Born in New Hampshire, until the age of seven Kyle Carey lived in the Alaskan Bush where she learned the Yup’ik language and its songs before being awarded a scholarship in Cape Breton to study traditional Gaelic and Cape Breton fiddle styles. From there, she travelled to the Isle of Skye, studying under Scottish singer Christine Primrose to learn the pronunciation and tone of traditional Gaelic song, as well as tracing the roots of Appalachian music.
All of which informs her own music, a mix of Gaelic and Applachian she terms Gaelic Americana. Her debut album, Monongah, was released in 2011, the title relating to West Virginian Louise McNeill’s poem about the 1907 mining disaster on West Virginia’s Monongahela River while other literary inspirations included Cape Breton author Alistair MacLeod, and poet Nikki Giovanni, the album also taking in fiddle scraped female perspective on the traditional song John Hardy. It revealed the soft-but-sandy-voiced Carey to be as impressive a storyteller as she is a musician and singer, something confirmed by North Star, her full-length follow-up.
Where the debut was recorded in Ireland, this was mostly laid down in Glasgow (along with Ireland, New England, and Louisiana), produced by Seamus Egan, a founding member of Solas, and featuring contributions from Josienne Clarke and Lumiere’s Pauline Scanlon on backing vocals, Ben Walker on guitar, cellist Natalie Haas and Craig Werth on Appalachian mountain dulcimer. All but three of the numbers are self-penned, this time introducing some love songs into the mix, one of which, June Day, kicks the album off, its title reflecting the light and breezy nature of the tune and lyrical sentiment which, while written in Australia, draws on images of a New England spring. The same setting but a different season (autumn) inspired the fiddle and guitar arranged Winter Fever where, personifying the season, she imagines waiting for a lover’s return.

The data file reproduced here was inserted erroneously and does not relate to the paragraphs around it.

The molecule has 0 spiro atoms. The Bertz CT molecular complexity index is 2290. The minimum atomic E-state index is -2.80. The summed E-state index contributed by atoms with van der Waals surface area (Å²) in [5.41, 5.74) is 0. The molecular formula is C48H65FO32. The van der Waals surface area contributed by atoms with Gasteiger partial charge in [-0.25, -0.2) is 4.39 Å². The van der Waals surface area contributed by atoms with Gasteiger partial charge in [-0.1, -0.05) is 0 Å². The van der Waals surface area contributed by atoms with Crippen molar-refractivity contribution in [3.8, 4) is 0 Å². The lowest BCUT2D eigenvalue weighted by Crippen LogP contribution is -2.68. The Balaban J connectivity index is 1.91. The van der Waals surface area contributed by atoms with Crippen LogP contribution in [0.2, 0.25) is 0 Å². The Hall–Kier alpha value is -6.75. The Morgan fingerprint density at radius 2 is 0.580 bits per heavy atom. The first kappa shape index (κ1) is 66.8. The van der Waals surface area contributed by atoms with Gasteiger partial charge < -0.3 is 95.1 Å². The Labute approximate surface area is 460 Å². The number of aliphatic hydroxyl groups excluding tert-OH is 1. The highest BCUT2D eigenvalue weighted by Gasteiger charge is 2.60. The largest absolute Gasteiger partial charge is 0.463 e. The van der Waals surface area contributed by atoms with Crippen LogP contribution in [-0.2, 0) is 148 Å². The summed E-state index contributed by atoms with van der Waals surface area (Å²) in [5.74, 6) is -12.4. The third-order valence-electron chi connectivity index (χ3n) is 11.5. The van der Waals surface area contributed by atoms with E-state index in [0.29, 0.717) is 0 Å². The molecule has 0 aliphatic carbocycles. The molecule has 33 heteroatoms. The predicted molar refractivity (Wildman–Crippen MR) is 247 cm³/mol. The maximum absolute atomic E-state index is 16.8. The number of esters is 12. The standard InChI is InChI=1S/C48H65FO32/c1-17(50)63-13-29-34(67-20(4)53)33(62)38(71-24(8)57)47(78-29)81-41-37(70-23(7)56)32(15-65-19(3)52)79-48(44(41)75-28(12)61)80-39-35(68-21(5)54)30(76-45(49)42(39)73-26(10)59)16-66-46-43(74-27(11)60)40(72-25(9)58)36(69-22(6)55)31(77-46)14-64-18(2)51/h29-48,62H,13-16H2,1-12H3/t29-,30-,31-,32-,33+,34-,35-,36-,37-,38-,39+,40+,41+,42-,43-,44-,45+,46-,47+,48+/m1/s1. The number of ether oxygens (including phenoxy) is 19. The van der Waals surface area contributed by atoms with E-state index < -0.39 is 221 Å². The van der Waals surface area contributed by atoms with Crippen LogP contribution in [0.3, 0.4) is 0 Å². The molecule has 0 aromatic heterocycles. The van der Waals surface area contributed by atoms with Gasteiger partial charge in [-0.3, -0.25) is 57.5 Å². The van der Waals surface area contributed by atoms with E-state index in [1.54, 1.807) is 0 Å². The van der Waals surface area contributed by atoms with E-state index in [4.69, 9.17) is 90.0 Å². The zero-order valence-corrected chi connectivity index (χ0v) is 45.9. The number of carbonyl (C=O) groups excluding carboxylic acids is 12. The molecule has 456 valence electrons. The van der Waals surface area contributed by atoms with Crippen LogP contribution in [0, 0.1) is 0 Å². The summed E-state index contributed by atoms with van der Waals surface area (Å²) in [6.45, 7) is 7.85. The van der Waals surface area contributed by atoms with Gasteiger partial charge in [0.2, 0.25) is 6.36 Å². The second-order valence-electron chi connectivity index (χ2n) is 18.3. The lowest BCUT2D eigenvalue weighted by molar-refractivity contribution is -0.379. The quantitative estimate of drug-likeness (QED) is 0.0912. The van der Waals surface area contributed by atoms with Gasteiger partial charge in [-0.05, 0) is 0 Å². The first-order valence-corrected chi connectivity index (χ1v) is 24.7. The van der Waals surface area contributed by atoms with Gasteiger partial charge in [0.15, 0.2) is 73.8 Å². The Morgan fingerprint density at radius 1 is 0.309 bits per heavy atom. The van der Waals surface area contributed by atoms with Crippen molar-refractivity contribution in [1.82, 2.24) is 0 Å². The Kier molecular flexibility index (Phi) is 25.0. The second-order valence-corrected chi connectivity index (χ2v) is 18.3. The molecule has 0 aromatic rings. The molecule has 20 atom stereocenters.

If these are fancies, the third of the love-themed numbers, the suitably shimmering Northern Lights with its acoustic guitar tracery draws on deep personal experience as she sings about its impermanence and the impossibility of recapturing it once it is lost.
Turning to her storytelling, themes of longing loom large, introduced by the banjo-dappled Casey Jones Whistle Blows, a song which, part inspired by the life of Loretta Lynn, tells of a young Tennessee wife who, as the seasons pass, longs for a better life as she waits to hear the whistle blow telling her her lover’s on his way home.
Then comes the dulcimer-coloured Nora O’Kane, another song inspired by and titled after a McNeill poem, the Appalachian-toned playful narrative about the fiery passion of a wandering heart (and marriage) breaker offset by very specific references to West Kerry in Ireland.
While there’s an engagingly sunny note to several of the lyrics, Carey’s arguably at her best in the darker corners, such as those that inform three of the album’s most striking narrative highlights. Like Casey Jones Whistle Blows, a yearning for something better is also found in Stone Creek with its melancholic fiddle and, inspired by travelling through some of the poorest areas of North Carolina, lines about “the toll of scraping by” and how “the bible’s left us dry” while the spooked Wind Through Caspar, a song written in West Kerry, draws upon how, during the famine many young Irishmen emigrated to Caspar, Wyoming in search of a better life only to find a different kind of despair.
Also rooted in Ireland, is the album title, North Star, a simple, banjo and acoustic-guitar backed number that twins the legend of the selkie, the seal woman trapped into marriage by a fisherman, with the theme of imprisonment and escape that informs Tinkerman’s Daughter by Irish singer-songwriter Mickey MacConnell.
Let Them All Be Reprise is a revisiting of the Gaelic-coloured rework of a gospel ballad that appeared on her debut, the only difference being that here it’s accompanied by a simple acoustic guitar whereas the original was double tracked a capella. I’m not quite sure why, but it’s such a lovely piece, there’s certainly no complaints.
Of the three non-originals, two are sung in Gaelic, the tinkling, mandolin-backed Cairistiona, a Scottish waulking song with an Appalachian tint, and Sios Dhan an Abhainn, an inspired, mesmerising translation of Alison Krauss’s Down To The River To Pray, set to pipe drone and mountain dulcimer, on which she’s joined by Gillebride Mac IlleMhaoil on harmony. Finally, the set plays out with a Celtic-shaded, fiddle-backed cover of Kate Wolf’s Across The Great Divide, a title that could well summarise Carey’s approach to the two musical traditions on which her work is founded. As astronomers will know, the North Star is the closest to the north celestial pole, a point by which travellers can chart their course. Musical voyagers should set their compass to Carey’s.
Review by: Mike Davies
North Star is out now, order it on Kyle’s website: www.kyleannecarey.com